John Adams Academy opened its third public charter school campus in the foothill region last Wednesday, welcoming children in grades kindergarten through seventh to its Town Center Boulevard location across from Blue Shield, with plans to add one grade per year until it serves children in grades K-12, modeled after the original Roseville location.
John Adams Academy was founded in 2010 and is fully accredited by the School Commission of the Western Association of Schools and Colleges. It is the only classical education, tuition-free, transitional kindergarten-12 public charter school model in Northern California. Described on its website as non-secular and non-political, JAA operates with 10 core principles in mind to “prepare future leaders and statesmen through principle-based education.” These core values include: appreciation of our national heritage, public and private virtue, emphasis on mentors and classics, scholar empowered learning, fostering creativity and entrepreneurial spirit, high standards of academic excellence, modeling what we teach, abundance mentality, building a culture of greatness, self-governance, personal responsibility and accountability.
“(John Adams Academy) goes beyond academics, but teaches how to think and how to be servant leaders,” said the school’s Director of Outreach & Compliance Norman Gonzalez earlier this year.
Gonzalez said efforts to establish the campus in El Dorado Hills were in response to the “overwhelming demand from families in the region to have access to our program.” During the 2016-17 school year the Roseville site had 1,300 enrolled students with 694 on a waiting list. JAA-Lincoln opened on Aug. 22, one day before JAA-EDH. JAA-EDH currently has 240 students enrolled. Students are being housed in portable classrooms as officials work through the process to ready the adjacent 89,000-square-foot building they aim to make their permanent location.
Charter schools are public schools of choice that operate independently from the traditional district governance structure, but the school district where the campus resides or the county’s board of education is the school’s authorizing agency. Charter schools are authorized for five years and then are either renewed for continued operation or shut down.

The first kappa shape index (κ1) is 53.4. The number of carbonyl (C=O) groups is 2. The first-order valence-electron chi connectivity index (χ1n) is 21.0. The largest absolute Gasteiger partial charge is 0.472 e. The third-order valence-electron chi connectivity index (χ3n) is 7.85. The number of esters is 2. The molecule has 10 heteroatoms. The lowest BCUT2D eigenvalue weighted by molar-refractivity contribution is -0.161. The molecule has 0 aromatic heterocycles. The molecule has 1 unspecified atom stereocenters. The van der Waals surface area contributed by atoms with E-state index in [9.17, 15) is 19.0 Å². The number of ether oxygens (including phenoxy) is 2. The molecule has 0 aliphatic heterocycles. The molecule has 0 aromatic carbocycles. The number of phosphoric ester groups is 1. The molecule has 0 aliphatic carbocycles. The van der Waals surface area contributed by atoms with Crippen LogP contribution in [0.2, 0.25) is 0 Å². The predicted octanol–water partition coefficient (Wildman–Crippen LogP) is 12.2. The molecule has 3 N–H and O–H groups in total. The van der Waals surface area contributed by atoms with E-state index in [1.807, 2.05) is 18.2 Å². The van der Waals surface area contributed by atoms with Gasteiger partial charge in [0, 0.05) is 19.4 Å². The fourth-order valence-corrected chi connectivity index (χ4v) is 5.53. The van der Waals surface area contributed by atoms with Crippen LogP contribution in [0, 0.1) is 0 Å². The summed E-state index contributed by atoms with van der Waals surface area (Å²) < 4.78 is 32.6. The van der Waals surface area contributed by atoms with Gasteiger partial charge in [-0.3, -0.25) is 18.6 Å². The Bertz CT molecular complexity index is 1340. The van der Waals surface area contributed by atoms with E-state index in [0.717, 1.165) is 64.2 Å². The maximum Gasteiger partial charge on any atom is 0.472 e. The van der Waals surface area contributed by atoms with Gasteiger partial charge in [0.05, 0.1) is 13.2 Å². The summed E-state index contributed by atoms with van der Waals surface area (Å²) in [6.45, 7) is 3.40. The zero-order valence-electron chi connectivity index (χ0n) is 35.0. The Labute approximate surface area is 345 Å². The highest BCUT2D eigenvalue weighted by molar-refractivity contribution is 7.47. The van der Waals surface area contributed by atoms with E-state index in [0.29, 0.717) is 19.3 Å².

The El Dorado County Office of Education is the governing body of JAA-EDH. EDCOE Superintendent Dr. Ed Manansala was at the first-day ceremony, as were other civic and government leaders, including District 1 Supervisor John Hidahl and District 2 Supervisor Shiva Frentzen, Sheriff John D’Agostini, school board members and representatives for Assemblyman Kevin Kiley, Sen. Ted Gaines and Congressman Tom McClintock.
The hundreds of people in attendance witnessed what JAA students will take part in each morning — raising the American Flag, reciting the Pledge of Allegiance, singing the National Anthem and reciting the school’s Core Values, which are also prominently displayed in every classroom.
El Dorado Hills sisters Angel and Shalom Markham started the fourth grade and second grade, respectively, at JAA Wednesday. They previously attended Brooks Elementary, but their father Steve Markham said when he learned about JAA he felt it was “too good to pass up.” “The program seems like a once in a lifetime experience,” he explained. “It’s everything you would expect in a school. We’re all excited.”
El Dorado Hills siblings Paolo and Pavielle Aulakh started sixth grade and fourth grade, respectively. They previously attended Riverview STEM Academy in Rancho Cordova. Their mother, Luz Aulakh, told Village Life the family decided to make the change to JAA-EDH because they want “a smaller school and different curriculum.” She said she was impressed when she attended meetings at EDCOE last winter when JAA administrators requested a charter approval. “We were taken aback by the kids who spoke at the EDCOE meeting,” Luz said. “I’m most excited to learn a different language,” Pavielle said of JAA. All students learn Latin before choosing additional specialties like Spanish, Italian, French and more when they are older.
Every class also has a dedicated adult aide four hours a day to assist the teacher.
School founder Dean Forman, aka John Adams, was present at the ceremony. His role is as a volunteer today, dressing the part, but he explained how the idea for JAA came to him when he was working on his PhD in constitutional studies approximately a decade ago.
“I was a concerned citizen and a parent wanting to teach my children what America means,” he told Village Life. “It’s an idea — an idea that’s loved worldwide.”
Forman requested to do a project for his dissertation and eventually proposed his charter school idea to the Loomis School District. “They approved the charter,” Forman said, and JAA-Roseville came to be.
Of the decision to plan JAA as a K-12 school, Forman said, “I love K-12. It’s a model that’s familial. It softens the edges of being a teen, as the older scholars serve as mentors to younger ones.”
Forman said he would eventually like to see JAA campuses “throughout the world.”
“The idea is uniquely American and uniquely entrepreneurial,” he added.
He said the parents who worked to make the two recent campuses a reality are an example of his American ideal. “They made it happen.”
Headmaster Heather Brown welcomed students and had them line up by grade with their teachers, noting to children the importance of being founding members of JAA-EDH. Brown was a fourth-grade teacher at JAA before being promoted to dean of academics and then headmaster. She now oversees all three sites
Photo Caption: Young scholars, staff and school founder Dean Forman (aka John Adams) ceremoniously open the school on the first day of classes at John Adams Academy in El Dorado Hills. Village Life photo by Julie Samrick
Link to article: Village Life/News
Julie Samrick | Staff Writer | Village Life
August 29, 2018